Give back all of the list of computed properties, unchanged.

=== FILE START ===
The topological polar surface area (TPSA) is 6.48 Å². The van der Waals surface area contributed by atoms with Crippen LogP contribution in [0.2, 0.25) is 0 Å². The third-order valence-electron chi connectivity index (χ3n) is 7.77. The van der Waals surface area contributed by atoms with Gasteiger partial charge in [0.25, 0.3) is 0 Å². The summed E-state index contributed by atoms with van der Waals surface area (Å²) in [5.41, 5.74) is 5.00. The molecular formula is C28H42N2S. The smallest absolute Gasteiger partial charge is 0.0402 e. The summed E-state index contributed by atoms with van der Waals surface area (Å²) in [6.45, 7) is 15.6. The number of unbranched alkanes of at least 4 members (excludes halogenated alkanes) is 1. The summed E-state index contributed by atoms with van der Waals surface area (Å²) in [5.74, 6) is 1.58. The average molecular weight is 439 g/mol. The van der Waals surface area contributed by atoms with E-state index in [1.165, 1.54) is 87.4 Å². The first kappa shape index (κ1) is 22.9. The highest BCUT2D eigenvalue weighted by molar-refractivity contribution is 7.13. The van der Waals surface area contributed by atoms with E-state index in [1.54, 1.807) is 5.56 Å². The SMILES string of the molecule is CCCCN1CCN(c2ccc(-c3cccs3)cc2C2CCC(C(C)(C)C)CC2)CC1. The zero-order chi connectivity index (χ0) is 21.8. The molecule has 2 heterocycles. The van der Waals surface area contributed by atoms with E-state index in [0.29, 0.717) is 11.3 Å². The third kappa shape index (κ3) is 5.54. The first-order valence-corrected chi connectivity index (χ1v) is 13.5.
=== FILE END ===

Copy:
The topological polar surface area (TPSA) is 6.48 Å². The van der Waals surface area contributed by atoms with Crippen LogP contribution in [0.2, 0.25) is 0 Å². The third-order valence-electron chi connectivity index (χ3n) is 7.77. The van der Waals surface area contributed by atoms with Gasteiger partial charge in [0.25, 0.3) is 0 Å². The summed E-state index contributed by atoms with van der Waals surface area (Å²) in [5.41, 5.74) is 5.00. The molecular formula is C28H42N2S. The smallest absolute Gasteiger partial charge is 0.0402 e. The summed E-state index contributed by atoms with van der Waals surface area (Å²) in [6.45, 7) is 15.6. The number of unbranched alkanes of at least 4 members (excludes halogenated alkanes) is 1. The summed E-state index contributed by atoms with van der Waals surface area (Å²) in [5.74, 6) is 1.58. The average molecular weight is 439 g/mol. The van der Waals surface area contributed by atoms with E-state index in [1.165, 1.54) is 87.4 Å². The first kappa shape index (κ1) is 22.9. The highest BCUT2D eigenvalue weighted by molar-refractivity contribution is 7.13. The van der Waals surface area contributed by atoms with E-state index in [1.54, 1.807) is 5.56 Å². The SMILES string of the molecule is CCCCN1CCN(c2ccc(-c3cccs3)cc2C2CCC(C(C)(C)C)CC2)CC1. The zero-order chi connectivity index (χ0) is 21.8. The molecule has 2 heterocycles. The van der Waals surface area contributed by atoms with E-state index in [0.29, 0.717) is 11.3 Å². The third kappa shape index (κ3) is 5.54. The first-order valence-corrected chi connectivity index (χ1v) is 13.5.